Last week, 1,443 Electronic Theses and Dissertations (ETDs) were uploaded to CORE Scholar. We had talked about adding the ETDs for nearly a year, and decided Summer 2016 was the time for this massive undertaking. Fears of having to download each paper from the OhioLINK ETD Center permeated our thoughts and drove our workflow toward finding a way for automation. I know several schools are eyeing their ETDs for inclusion in their repository, and I hope this short explanation of our process can help those who can’t quite figure out how to undertake such a giant project. Please note, however, that these instructions are Ohio-centric and specific to a Digital Commons repository. Below is our process:
Step 1 – Request the Metadata
Request the metadata from OhioLINK. It gets sent to you as a massive spreadsheet. There are probably fields you don’t need, and several fields you’ll have to play with to fit your repository’s schema.
Step 2 – Tests
Bepress provides a demo site/sandbox for all Digital Commons users. We were able to figure out a few things using our Demo Site. First, uploading one record at a time, besides being incredibly laborious, would not allow us to simply import the record from the OhioLINK site. However, we were able to import the ETD via a batch upload spreadsheet. This led to our second breakthrough.
Each ETD has a unique identifier, called the Accession Number, which was included in the metadata given to us by OhioLINK. By adding “https://etd.ohiolink.edu/!etd.send_file?accession=” before the Accession number, and “&disposition=inline” after the Accession number, one has created the direct URL to the document. Luckily, as I said, the batch upload tool in Digital Commons allows for the import of the document. By adding a column with the first part before the Accession Number, and one with the last part after the Accession Number, we were able to merge all three cells to create the direct link to the document. Read, we did not have to download each ETD. We simply needed to merge three columns in Excel. That’s it.
Step 3 – Metadata cleanup
This past spring, a volunteer came to us seeking experience working with Institutional Repositories. She was a huge help in the metadata cleanup process. Capitalizing titles, merging columns, adding consistent keywords, disciplines, department names, etc. We downloaded ASAP Utilities, a wonderful add-in for Microsoft Excel, which helped her accomplish a large chunk of the cleanup quickly and concisely.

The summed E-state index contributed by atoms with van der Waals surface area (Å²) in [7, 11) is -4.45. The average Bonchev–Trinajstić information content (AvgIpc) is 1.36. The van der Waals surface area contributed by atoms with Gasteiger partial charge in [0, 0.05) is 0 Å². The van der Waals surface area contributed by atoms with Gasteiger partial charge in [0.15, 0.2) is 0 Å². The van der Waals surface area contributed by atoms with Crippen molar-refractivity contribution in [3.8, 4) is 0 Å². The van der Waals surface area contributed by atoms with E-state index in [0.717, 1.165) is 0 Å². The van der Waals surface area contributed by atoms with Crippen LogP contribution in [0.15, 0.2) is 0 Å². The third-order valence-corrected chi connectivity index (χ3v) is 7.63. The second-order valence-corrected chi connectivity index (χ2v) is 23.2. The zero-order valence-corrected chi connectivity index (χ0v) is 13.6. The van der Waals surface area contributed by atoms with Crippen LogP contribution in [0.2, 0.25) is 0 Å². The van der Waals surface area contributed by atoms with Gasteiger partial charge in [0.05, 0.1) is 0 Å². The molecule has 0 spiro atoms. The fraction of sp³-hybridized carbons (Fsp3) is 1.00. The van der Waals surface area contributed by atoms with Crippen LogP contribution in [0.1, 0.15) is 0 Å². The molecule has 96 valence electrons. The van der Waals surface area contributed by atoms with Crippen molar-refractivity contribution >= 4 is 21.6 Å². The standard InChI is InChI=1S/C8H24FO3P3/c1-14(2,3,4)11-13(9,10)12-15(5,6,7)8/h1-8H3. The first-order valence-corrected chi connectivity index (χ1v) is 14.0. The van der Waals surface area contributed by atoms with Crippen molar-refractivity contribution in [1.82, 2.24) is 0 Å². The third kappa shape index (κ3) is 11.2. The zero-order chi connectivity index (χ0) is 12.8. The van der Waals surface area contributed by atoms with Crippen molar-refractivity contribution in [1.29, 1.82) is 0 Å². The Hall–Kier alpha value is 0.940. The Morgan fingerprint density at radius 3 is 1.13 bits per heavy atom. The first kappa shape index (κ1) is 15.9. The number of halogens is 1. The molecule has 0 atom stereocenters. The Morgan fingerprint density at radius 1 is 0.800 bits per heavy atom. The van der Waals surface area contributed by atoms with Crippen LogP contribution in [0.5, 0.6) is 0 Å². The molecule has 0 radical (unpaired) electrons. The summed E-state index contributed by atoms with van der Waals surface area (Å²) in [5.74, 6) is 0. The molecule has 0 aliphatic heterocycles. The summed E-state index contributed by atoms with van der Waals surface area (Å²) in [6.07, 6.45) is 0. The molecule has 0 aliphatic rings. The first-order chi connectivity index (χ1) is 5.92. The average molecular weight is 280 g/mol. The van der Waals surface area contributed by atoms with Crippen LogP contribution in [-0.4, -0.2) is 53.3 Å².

Our volunteer left in April, putting this project on hold until June. In the meantime, we investigated OpenRefine. Using OpenRefine for this project was a lifesaver. It detects duplicates, clusters information to find inconsistencies, has a plethora of faceting and editing tools, and is an all-around powerful software for data cleanup. I’m nowhere near an expert, and have yet to completely implement all of OpenRefine’s tools, but what I did use was incredibly helpful both in speed and consistency of data.
Step 4 – Uploading
It was time to actually push the upload of our ETDs. Early on, we had decided that our ETDs would go into one container, and would then be sorted by department into smaller collections. This made the upload process that much easier.
I ran into two snags during the upload process. First, DON’T TRY TO UPLOAD 1443 RECORDS AT ONCE. That is a terrible idea. After learning my lesson, I uploaded the records in batches of 100. This helped speed up the process, and if I got an error, it was much easier to fix. Second, Digital Commons does not allow HTML entities in the Title or Abstract fields in a batch upload. And we had A LOT of HTML entities. Thankfully, find and replace took care of most of that cleanup.
I am confident that adding our Theses and Dissertations to CORE Scholar will increase the visibility of the ETDs and help shine the spotlight on the unique research being performed at Wright State University.
If you have any questions about our workflow, CORE Scholar, the ETDs, etc., please don’t hesitate to contact me.